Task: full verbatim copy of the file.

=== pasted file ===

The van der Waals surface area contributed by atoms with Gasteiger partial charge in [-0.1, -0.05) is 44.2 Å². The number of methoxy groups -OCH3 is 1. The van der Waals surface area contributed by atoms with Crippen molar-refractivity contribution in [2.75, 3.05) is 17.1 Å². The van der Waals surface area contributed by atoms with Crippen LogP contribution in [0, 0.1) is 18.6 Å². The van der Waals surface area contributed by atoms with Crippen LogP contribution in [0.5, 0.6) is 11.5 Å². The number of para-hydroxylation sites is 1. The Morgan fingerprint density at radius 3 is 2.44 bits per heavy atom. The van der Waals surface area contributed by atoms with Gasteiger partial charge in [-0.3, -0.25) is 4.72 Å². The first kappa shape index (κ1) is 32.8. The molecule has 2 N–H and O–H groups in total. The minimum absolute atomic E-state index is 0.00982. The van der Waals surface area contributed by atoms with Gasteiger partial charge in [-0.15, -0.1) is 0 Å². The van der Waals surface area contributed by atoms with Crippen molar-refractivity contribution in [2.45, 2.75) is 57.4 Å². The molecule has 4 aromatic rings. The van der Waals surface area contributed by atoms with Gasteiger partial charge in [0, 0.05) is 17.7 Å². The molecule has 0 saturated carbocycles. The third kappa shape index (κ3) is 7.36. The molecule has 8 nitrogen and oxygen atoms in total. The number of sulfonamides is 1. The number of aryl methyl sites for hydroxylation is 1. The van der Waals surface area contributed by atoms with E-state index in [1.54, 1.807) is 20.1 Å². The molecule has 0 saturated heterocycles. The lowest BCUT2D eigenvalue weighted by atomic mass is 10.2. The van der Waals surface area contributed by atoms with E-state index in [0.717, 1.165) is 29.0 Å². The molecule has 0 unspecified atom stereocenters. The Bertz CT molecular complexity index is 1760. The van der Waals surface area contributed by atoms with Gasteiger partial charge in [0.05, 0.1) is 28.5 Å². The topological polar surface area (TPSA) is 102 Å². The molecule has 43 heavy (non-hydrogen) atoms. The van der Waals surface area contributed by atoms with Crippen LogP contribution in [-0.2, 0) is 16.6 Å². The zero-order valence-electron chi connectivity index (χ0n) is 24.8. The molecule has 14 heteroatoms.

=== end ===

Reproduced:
The van der Waals surface area contributed by atoms with Gasteiger partial charge in [-0.1, -0.05) is 44.2 Å². The number of methoxy groups -OCH3 is 1. The van der Waals surface area contributed by atoms with Crippen molar-refractivity contribution in [2.75, 3.05) is 17.1 Å². The van der Waals surface area contributed by atoms with Crippen LogP contribution in [0, 0.1) is 18.6 Å². The van der Waals surface area contributed by atoms with Crippen LogP contribution in [0.5, 0.6) is 11.5 Å². The number of para-hydroxylation sites is 1. The Morgan fingerprint density at radius 3 is 2.44 bits per heavy atom. The van der Waals surface area contributed by atoms with Gasteiger partial charge in [-0.3, -0.25) is 4.72 Å². The first kappa shape index (κ1) is 32.8. The molecule has 2 N–H and O–H groups in total. The minimum absolute atomic E-state index is 0.00982. The van der Waals surface area contributed by atoms with Gasteiger partial charge in [-0.15, -0.1) is 0 Å². The van der Waals surface area contributed by atoms with Crippen molar-refractivity contribution in [2.45, 2.75) is 57.4 Å². The molecule has 4 aromatic rings. The van der Waals surface area contributed by atoms with Gasteiger partial charge in [0, 0.05) is 17.7 Å². The molecule has 0 saturated carbocycles. The third kappa shape index (κ3) is 7.36. The molecule has 8 nitrogen and oxygen atoms in total. The number of sulfonamides is 1. The number of aryl methyl sites for hydroxylation is 1. The van der Waals surface area contributed by atoms with E-state index in [1.54, 1.807) is 20.1 Å². The molecule has 0 saturated heterocycles. The lowest BCUT2D eigenvalue weighted by atomic mass is 10.2. The van der Waals surface area contributed by atoms with E-state index in [0.717, 1.165) is 29.0 Å². The molecule has 0 unspecified atom stereocenters. The Bertz CT molecular complexity index is 1760. The van der Waals surface area contributed by atoms with Gasteiger partial charge in [0.05, 0.1) is 28.5 Å². The topological polar surface area (TPSA) is 102 Å². The molecule has 43 heavy (non-hydrogen) atoms. The van der Waals surface area contributed by atoms with Crippen LogP contribution in [-0.2, 0) is 16.6 Å². The zero-order valence-electron chi connectivity index (χ0n) is 24.8. The molecule has 14 heteroatoms.